Mugwena Maluleke, general secretary of the South African Democratic Teachers’ Union.
Mugwena Maluleke, general secretary of the South African Democratic Teachers’ Union.

Government must honour the salary deal that was signed with unions

By Opinion Time of article published Sep 13, 2020

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Mugwena Maluleke, general secretary of the South African Democratic Teachers’ Union

South Africa’s constitutional changes – especially in the labour sector – received international acclaim for discarding the oppressive apartheid policy that stripped the majority of the country’s citizens of their political rights rendering them slave labourers in the land of their birth.

Our democratic government introduced new far-reaching, progressive laws and policies that sought to restore dignity to millions of workers and improve their livelihoods.

Workers, including about two million in the public service, benefited from the new labour framework. Democratic and consultative processes were implemented, thus giving workers proper representation and platforms for articulating their needs.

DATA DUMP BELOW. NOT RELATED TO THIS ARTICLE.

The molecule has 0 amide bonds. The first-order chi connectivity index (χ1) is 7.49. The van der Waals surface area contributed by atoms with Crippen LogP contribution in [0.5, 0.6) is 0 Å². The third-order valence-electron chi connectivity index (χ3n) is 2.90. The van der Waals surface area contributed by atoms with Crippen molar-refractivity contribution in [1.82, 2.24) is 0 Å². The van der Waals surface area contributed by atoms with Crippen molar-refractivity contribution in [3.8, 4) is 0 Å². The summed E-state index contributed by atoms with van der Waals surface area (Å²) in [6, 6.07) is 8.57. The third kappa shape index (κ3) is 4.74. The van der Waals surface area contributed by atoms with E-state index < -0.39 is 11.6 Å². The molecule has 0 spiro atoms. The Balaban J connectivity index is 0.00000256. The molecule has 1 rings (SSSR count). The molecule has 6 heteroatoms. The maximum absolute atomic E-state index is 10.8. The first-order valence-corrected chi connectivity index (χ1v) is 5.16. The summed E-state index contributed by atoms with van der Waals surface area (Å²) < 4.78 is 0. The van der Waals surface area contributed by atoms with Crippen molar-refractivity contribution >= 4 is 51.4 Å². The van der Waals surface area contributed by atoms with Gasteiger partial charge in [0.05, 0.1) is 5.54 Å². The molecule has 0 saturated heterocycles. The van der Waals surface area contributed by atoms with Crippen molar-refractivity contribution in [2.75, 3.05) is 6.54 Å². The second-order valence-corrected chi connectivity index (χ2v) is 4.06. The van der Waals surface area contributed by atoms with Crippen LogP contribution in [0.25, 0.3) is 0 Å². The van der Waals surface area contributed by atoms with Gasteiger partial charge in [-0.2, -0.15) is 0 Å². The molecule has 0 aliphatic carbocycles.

One of the stand-out features was the right of trade unions to represent the interests of their members in a meaningful way. Unilateral decisions from employers – including the state – became a thing of the past.

In the public-sector space, workers still faced challenges. But there was a mutual respect between the state and the public-sector unions. This was further strengthened by the establishment of the bargaining councils where employers and employees will negotiate, resolve issues, and enter into mutually binding agreements and disputes adjudicated.

The cordial relationship was further strengthened when the state and the unions agreed to a three-year, multi-term deal for salary adjustments and improvements to working conditions in the public services, for the 2018/2019, 2019/2020 and 2020/2021 financial years.

The deal was struck after seven months of intense but cordial negotiations, and the participating unions signed on June 8, 2018.

For the first two financial years, the state stuck to the letter of the deal and implemented its provisions without any qualms. We were all pleased. We felt the spirit of meaningful negotiations and mutual respect between the employer and the unions had triumphed. We were happy that the days of our being bullied and undermined by the state were over.